Book Reviews

David Bellos

Farrar, Straus and Giroux

Valjean does not represent directly any particular political or religious position. What he models is the potential that the poorest and most wretched have to become worthy citizens. His repeated victories over physical, moral and emotional obstacles make him a hero, of course, but they also assert, against the attitudes prevalent at the time, that moral progress is possible for all…It is not a reassuring tale of the triumph of good over evil, but a demonstration of how hard it is to be good.

                        from The Novel of the Century

 

The century is the nineteenth, and the “novel of the century” is Victor Hugo’s Les Misèrables. Even if you haven’t read this gargantuan work (at 1500 pages, it makes Moby Dick look like a quick read,) you have probably seen one of its many film, stage, or TV adaptations, or the hugely popular musical, Les Mis.

One might wonder at other contenders for the title of Novel of the Century: say, War and Peace (1863-1868,) The Brothers Karamazov (1879-1880,) or even more provincial, less epical works like Madame Bovary (1857,) Middlemarch (1871-72) and Adventures of Huckleberry Finn (1885.) Or maybe one of the novels by that Dickens fellow. But it is the story of Jean Valjean, imprisoned for stealing a loaf of bread to feed his sister and her children, that remains for many the seminal epic of social injustice and misères.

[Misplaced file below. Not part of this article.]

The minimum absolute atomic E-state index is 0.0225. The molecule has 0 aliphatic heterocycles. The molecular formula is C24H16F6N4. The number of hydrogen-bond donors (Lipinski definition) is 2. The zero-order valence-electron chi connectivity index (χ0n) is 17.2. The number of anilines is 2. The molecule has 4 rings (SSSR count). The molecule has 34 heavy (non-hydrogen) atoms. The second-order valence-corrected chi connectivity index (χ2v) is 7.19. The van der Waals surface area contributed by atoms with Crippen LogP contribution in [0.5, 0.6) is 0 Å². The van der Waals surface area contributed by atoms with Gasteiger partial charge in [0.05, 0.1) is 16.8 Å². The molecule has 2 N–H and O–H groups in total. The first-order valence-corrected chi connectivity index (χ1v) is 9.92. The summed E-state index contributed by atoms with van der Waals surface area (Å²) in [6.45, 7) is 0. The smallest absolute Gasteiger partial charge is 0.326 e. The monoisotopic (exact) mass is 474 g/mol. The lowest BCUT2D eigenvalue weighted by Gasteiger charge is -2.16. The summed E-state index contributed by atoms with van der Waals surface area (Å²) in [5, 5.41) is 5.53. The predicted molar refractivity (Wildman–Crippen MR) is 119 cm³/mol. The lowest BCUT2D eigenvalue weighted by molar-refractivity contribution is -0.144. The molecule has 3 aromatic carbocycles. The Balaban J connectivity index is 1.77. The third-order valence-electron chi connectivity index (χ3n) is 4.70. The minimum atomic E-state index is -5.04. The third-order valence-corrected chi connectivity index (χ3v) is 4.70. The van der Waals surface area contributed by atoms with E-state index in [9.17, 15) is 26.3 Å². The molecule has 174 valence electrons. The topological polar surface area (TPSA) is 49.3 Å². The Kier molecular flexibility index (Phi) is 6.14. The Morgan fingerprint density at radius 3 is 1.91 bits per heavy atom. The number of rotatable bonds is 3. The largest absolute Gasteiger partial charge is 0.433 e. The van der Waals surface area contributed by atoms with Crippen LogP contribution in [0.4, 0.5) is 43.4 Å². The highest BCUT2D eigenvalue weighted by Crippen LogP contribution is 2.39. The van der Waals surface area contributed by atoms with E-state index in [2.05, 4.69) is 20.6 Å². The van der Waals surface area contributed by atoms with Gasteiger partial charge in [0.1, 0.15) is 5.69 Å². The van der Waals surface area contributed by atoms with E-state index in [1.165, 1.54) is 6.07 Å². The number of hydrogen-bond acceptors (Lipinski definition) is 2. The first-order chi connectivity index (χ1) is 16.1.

Victor Hugo, admired as the greatest writer of his day and already famous for his poetry, dramas, and historical novel, The Hunchback of Notre-Dame, published his masterpiece in 1862. He was one of the most progressive thinkers of his age, opposing the death penalty and advocating for child labor laws, and active in the turbulent politics of his times as a true republican. He also traveled openly with his wife and his mistress (Oh, those French!)

For writers like Hugo, what’s important is that their writing makes a difference. Maybe changes minds and the way people see the world—Not an easy task since most of us prefer our world views corroborated rather than changed.

In the eighteenth and nineteenth centuries, the poor were considered not as products of their circumstances but as a separate criminal class. Hugo, like Dickens across the Channel, put a human face to the poor. Fantine the prostitute, Cosette the orphan, Valjean the convict, all became sympathetic characters with whom the reader could identify and care about. It’s much easier to deny food stamps to “the poor” in the abstract; much harder when you see the actual child and the single mother working two part-time jobs who you’re denying food stamps to.

What’s amazing is that 155 years after Les Miserables was published, many of the same attitudes toward the poor operate in our society today: that they are lazy, they are criminals, they are irredeemable. Jesus said the poor will always be with us, and I suppose, so will such attitudes toward them. May there always be a Victor Hugo to remind us that the poor have human faces.

 


This review first appeared in The Columbia River Reader (August 15-September 14, 2017.) Reprinted with permission.